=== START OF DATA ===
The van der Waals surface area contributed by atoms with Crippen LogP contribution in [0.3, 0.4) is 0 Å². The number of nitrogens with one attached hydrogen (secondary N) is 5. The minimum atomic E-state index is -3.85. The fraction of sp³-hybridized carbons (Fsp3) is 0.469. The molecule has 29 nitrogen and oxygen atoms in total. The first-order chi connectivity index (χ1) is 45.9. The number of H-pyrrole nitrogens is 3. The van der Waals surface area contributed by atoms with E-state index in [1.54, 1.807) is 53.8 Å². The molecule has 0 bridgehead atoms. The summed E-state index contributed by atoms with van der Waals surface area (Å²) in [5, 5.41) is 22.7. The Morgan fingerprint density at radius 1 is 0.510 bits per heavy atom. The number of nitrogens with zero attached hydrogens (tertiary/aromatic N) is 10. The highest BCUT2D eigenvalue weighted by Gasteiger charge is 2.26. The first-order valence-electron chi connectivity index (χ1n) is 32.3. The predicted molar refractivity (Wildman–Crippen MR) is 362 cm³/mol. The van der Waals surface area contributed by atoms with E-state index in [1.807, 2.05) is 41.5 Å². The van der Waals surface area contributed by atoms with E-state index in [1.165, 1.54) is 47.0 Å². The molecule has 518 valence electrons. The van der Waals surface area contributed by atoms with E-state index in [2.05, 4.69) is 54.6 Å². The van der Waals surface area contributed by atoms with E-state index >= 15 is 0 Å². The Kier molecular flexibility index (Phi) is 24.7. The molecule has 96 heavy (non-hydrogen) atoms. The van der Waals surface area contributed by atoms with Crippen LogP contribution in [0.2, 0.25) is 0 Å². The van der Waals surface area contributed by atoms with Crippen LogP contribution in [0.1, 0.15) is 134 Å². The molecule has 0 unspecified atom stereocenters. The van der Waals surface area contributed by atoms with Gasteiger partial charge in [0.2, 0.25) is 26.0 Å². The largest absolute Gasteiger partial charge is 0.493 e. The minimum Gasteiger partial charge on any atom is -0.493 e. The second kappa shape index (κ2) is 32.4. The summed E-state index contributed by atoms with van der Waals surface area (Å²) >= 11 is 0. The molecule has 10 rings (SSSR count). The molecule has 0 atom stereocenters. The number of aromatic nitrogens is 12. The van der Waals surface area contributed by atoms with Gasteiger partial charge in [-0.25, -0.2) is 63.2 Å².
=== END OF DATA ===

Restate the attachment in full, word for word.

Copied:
The van der Waals surface area contributed by atoms with Crippen LogP contribution in [0.3, 0.4) is 0 Å². The number of nitrogens with one attached hydrogen (secondary N) is 5. The minimum atomic E-state index is -3.85. The fraction of sp³-hybridized carbons (Fsp3) is 0.469. The molecule has 29 nitrogen and oxygen atoms in total. The first-order chi connectivity index (χ1) is 45.9. The number of H-pyrrole nitrogens is 3. The van der Waals surface area contributed by atoms with E-state index in [1.54, 1.807) is 53.8 Å². The molecule has 0 bridgehead atoms. The summed E-state index contributed by atoms with van der Waals surface area (Å²) in [5, 5.41) is 22.7. The Morgan fingerprint density at radius 1 is 0.510 bits per heavy atom. The number of nitrogens with zero attached hydrogens (tertiary/aromatic N) is 10. The highest BCUT2D eigenvalue weighted by Gasteiger charge is 2.26. The first-order valence-electron chi connectivity index (χ1n) is 32.3. The predicted molar refractivity (Wildman–Crippen MR) is 362 cm³/mol. The van der Waals surface area contributed by atoms with E-state index in [1.807, 2.05) is 41.5 Å². The van der Waals surface area contributed by atoms with E-state index in [1.165, 1.54) is 47.0 Å². The molecule has 518 valence electrons. The van der Waals surface area contributed by atoms with E-state index in [2.05, 4.69) is 54.6 Å². The van der Waals surface area contributed by atoms with E-state index >= 15 is 0 Å². The Kier molecular flexibility index (Phi) is 24.7. The molecule has 96 heavy (non-hydrogen) atoms. The van der Waals surface area contributed by atoms with Crippen LogP contribution in [0.2, 0.25) is 0 Å². The van der Waals surface area contributed by atoms with Crippen LogP contribution in [0.1, 0.15) is 134 Å². The molecule has 0 unspecified atom stereocenters. The van der Waals surface area contributed by atoms with Gasteiger partial charge in [0.2, 0.25) is 26.0 Å². The largest absolute Gasteiger partial charge is 0.493 e. The minimum Gasteiger partial charge on any atom is -0.493 e. The second kappa shape index (κ2) is 32.4. The summed E-state index contributed by atoms with van der Waals surface area (Å²) >= 11 is 0. The molecule has 10 rings (SSSR count). The molecule has 0 atom stereocenters. The number of aromatic nitrogens is 12. The van der Waals surface area contributed by atoms with Gasteiger partial charge in [-0.25, -0.2) is 63.2 Å².